It is dark and quiet in Lowell.
There’s something strange and wonderful about being up this early. I woke up long before lifting lids and setting words to the page. Two hours of tossing and turning, and I finally gave up. Better to channel the activity of the monkey mind in a creative way than to struggle with it in the dark.
My cats are perplexed. They keep looking at me with questioning eyes.
“Why are you up?”
The look my female tabby, Arwen, keeps giving me would more appropriately be worded, “Why am I up? Turn off the damn light! Go back to sleep, so I can snuggle with you.”
I tried. I really did try. Okay, maybe not that hard. I periodically followed the one lesson I can recall from a book about meditation and focused on the press moving in and out of my nose.
Should I give this necklace to my mom?
Do I need to keep that sweater? It makes me feel frumpy when I wear it. But it has such a cool design on the back. Maybe I should hang onto it. Maybe, I will wear it… someday.
Breath goes in. Breath goes out. Breath comes in. Breath goes
I really don’t think I’m going to wear that sweater. Maybe, I should look for my jewelry tour and give more things away.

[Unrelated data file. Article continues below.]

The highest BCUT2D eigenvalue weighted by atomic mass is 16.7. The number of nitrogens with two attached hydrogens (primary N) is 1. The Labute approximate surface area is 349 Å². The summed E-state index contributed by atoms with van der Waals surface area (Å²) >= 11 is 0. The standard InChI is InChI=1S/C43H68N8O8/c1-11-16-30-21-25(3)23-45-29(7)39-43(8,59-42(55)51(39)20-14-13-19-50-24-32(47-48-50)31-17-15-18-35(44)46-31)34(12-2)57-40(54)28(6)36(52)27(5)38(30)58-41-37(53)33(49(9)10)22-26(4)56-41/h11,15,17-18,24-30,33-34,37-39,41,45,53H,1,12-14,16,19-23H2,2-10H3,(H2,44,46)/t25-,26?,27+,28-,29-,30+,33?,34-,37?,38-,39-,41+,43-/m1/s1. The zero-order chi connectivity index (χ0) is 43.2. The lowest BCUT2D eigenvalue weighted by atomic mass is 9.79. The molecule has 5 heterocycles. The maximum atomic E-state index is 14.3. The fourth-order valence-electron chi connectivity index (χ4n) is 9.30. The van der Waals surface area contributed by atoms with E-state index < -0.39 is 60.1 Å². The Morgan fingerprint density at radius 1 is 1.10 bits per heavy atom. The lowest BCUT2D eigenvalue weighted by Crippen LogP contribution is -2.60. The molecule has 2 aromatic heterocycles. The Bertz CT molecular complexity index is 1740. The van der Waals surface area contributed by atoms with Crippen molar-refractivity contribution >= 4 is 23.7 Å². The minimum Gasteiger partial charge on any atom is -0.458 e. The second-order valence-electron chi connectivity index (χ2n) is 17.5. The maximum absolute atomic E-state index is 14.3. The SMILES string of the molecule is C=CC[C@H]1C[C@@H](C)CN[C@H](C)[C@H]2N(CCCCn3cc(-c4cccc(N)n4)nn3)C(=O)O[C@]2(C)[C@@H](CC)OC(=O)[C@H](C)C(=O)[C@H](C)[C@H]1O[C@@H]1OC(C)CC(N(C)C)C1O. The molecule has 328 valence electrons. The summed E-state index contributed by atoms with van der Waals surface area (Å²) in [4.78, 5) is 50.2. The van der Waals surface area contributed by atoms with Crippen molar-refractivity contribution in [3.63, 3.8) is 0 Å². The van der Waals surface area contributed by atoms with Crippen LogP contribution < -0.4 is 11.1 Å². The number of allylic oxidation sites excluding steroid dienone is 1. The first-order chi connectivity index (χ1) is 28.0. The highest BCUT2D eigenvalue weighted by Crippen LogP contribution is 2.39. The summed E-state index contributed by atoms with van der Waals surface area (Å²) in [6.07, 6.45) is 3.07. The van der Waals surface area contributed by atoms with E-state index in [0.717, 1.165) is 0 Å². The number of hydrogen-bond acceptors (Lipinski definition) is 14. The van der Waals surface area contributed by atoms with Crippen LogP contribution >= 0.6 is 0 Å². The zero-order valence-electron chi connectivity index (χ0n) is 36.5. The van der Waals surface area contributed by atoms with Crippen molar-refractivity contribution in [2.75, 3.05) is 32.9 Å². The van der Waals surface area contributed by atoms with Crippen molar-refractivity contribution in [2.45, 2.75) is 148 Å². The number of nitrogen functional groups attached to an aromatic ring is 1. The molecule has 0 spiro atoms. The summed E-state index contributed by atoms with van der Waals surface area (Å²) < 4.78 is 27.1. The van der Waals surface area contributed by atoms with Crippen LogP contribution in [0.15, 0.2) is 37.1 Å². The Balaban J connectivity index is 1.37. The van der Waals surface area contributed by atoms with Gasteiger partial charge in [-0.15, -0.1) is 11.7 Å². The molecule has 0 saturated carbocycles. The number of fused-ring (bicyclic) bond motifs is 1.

And so on, and so forth it went until I got out of bed, took said items out of drawers and cabinets, and set them aside. Relieved, I turned up the heat, began heating water for coffee, and settled in to write about my inner world of identity.
I imagine that we each have one. Mine can get pretty wild at times. It all depends on which voice is taking center stage.
I can just hear the caller now:
“And the inner critic takes the stage. Look at it go, so bold, so threatening. No one can touch it. It is all-powerful. But wait. The inner creative voice looks to the thinking about joining. Yes, I do believe I see a tentative foot being placed right on the edge. Will it climb up and take on the critic?”
And so on, and so forth it goes.
The focus of my dissertation is the chapter of my life these past few years. I have spent many hours with these voices, learning to hear them, understand them, and recognize when to listen and when to tell them to simmer down.
Even as I near the end of my time as a doctoral student, the rivalry among these voices carries on. They are a part of me and I them.
At least, I can’t complain of being lonely.